Email to an old therapist

I’m not sure if I’m going to send this email. I don’t want to bug you. But I started to write it last night as I was going to bed, and it stuck with me until morning. So here it is. 
We move across the country in five days. I’m still excited, and have peace of mind about the decision to move. That’s what we always pray – for God’s sense of peace in our decisions. And we have that. 
I didn’t think I’d feel anything about leaving VA. But I’ve had an impact here – in bringing and starting and leading the Fresh Hope group (support group for those with mental health challenges and those who love someone like that – freshhope.us), and in my volunteering at the Daily Living Center (adult daycare). Both groups gave me farewells this week – they said very affirming and humbling things. I’m really going to miss the friendships and the leadership opportunities that they afforded, as well as the relationship aspects. I’ve said goodbyes to friends at church – did I even know I had friends at church?!
We’re going to a farewell dinner tonight – with people my husband used to work with, and my two other friends here. They’re not long relationships like I had in WI, but friends nonetheless. Which is more than I’ll have when I get to CO. I know some people there, so it won’t be a completely blank slate. But the pressure is on me and me alone to make friends – there’s no job or kids to provide an introduction into a new situation. 
You know me and change – I always find it hard. And I’ve had to move so many times in my adult life. Each move has begun with a mild depression, except the one that started my entire journey with depression – that one was deep and dark and long. That move, which should have been simple since I was moving back to a place I had lived before, was the impetus for years of the battle with depression. Of course, if it hadn’t been for that, I never would have met you. And you counseled me through all those years to a healthier me, for which I am forever thankful.
Seems my thoughts always turn toward you, and the safe place of your office, sitting slouched on your couch, when my mood is down. And despite my excitement for the move, my mood was down last night and this morning. 
I’ve really liked my most recent therapist – she understood me quickly, though we didn’t go through depression together. I’ve said goodbye to her, but she’s offered to counsel me if I need her before I find someone out there. Until her, I feel like I’ve never really had anyone besides you, so this is new. Maybe it means I won’t call you in distress, if I have distress. Will I have distress? I’m trying not to assume so. 
Anyway, I wanted to touch base, as I always do when I’m facing change. So maybe I’ll hit send after all. 

Passion

I’ve been thinking about passion lately. Not the kind I have for my husband, though thinking of that is good😉. No, I mean the kind of passion that motivates me, sparks me, keeps me awake at night in anticipation and planning.

I recently realized that there’s a big difference between liking my job and being passionate about it.

I had a job that I was passionate about for many years: my job at the Children’s Museum of La Crosse. I admit, though, after 11+ years, I was ready for the change that inevitably came because of our move from the state. I was ready to not be working. As much as I enjoyed the kids and field trips and exhibits, and I loved my co-workers, I was ready for a break. I could tell, towards the end of my tenure there, that my enthusiasm had waned a little. I suppose that’s normal.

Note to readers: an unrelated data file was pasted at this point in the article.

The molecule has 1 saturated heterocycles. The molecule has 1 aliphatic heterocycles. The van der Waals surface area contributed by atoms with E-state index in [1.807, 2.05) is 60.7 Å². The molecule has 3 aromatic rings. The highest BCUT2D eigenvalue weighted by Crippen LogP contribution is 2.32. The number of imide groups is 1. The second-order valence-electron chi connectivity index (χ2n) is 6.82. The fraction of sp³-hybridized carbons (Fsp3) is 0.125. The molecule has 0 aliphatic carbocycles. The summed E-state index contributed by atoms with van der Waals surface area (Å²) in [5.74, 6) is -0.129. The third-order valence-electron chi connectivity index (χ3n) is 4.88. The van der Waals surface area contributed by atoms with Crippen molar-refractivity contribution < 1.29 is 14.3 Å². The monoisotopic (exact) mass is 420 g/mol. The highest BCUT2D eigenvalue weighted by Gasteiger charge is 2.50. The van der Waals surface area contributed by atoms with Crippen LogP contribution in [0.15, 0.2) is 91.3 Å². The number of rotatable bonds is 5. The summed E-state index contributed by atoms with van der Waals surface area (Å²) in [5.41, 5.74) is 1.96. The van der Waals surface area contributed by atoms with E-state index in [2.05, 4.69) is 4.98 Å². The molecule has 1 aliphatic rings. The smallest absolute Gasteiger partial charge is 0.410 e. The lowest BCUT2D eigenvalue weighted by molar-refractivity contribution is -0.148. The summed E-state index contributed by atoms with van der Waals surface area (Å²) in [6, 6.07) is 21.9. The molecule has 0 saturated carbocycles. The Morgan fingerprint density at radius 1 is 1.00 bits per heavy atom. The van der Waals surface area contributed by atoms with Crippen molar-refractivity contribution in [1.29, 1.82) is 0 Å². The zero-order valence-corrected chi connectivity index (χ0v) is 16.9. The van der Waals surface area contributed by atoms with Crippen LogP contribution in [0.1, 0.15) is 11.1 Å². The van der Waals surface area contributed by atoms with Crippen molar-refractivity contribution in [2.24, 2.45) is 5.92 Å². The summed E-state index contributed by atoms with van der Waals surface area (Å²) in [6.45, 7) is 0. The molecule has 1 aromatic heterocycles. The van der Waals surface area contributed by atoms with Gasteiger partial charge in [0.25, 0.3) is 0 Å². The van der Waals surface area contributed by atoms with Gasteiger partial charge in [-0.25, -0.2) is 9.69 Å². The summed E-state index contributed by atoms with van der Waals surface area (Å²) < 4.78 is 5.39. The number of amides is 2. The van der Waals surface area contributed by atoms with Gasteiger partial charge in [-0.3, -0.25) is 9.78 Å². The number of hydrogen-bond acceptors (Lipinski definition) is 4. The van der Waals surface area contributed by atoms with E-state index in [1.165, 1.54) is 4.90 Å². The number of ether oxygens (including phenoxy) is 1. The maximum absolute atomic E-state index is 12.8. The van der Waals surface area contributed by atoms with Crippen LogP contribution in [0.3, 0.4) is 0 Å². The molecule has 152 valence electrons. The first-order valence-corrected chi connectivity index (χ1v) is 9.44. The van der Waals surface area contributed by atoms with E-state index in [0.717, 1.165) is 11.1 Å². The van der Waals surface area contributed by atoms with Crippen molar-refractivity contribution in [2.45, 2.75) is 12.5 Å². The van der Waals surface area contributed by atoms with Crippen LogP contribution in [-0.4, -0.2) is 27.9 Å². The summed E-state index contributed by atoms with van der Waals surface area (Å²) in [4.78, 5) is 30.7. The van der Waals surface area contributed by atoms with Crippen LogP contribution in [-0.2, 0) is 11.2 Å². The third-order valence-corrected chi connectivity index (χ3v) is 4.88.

I worked as a receptionist/administrative assistant for a year and a half, and I really enjoyed that job. It was rewarding to be the first face/voice for folks contacting the church, and typing out the prayers for the bulletin greatly enriched my life personally. There, too, I loved the people I worked with.

I like the job I have now, particularly lately, as I have some administrative responsibilities. I like working with my student and family, and subbing with other students keeps it fresh and new. And I like my coworkers, here, too. I like the job, but it’s not my passion.

For a while, I felt like I could only stay in the job if I was passionate about it. But I’m realizing that it’s enough to like it, to be good at it, to enjoy the encounters as they occur. And it’s okay that I find my passion other than in my work.

My passion – the spark in my life – is this peer-led support group for folks with mental illness, and their loved ones. Our Fresh Hope group starts in January, and we’re in the final phase of preparing for our first meeting. It’s exciting! For me, it feels like a burden that God has placed on my heart is finally taking flight. Like the dream He gave me is coming true. And while I feel inadequate for the job, I realize that I will be totally dependent on God’s power for any good thing that will result. Therefore, I’m expecting great things!

I have other passions. My kids, of course, and everything about them and their lives. Having deep friendships – that’s a passion, though a bit elusive still. I’m passionate about Jesus, and the way He’s worked in my life to enable me to share those lessons with others.

I’m not passionate about activities – not about exercising or reading or cooking or even knitting or blogging, though I enjoy those last two. My passion is about people, relationships, and connections.

When I think about the things that truly make me happy, they’re all about being with people. People I love. People I care about. People I’ve walked through life with. The people I work with at my job and where I volunteer, the folks who will come to the Fresh Hope group, the Fresh Hope Facilitator team, my family – these are my passions.

Jobs are good. Passions are life-giving. I’m fortunate to have both!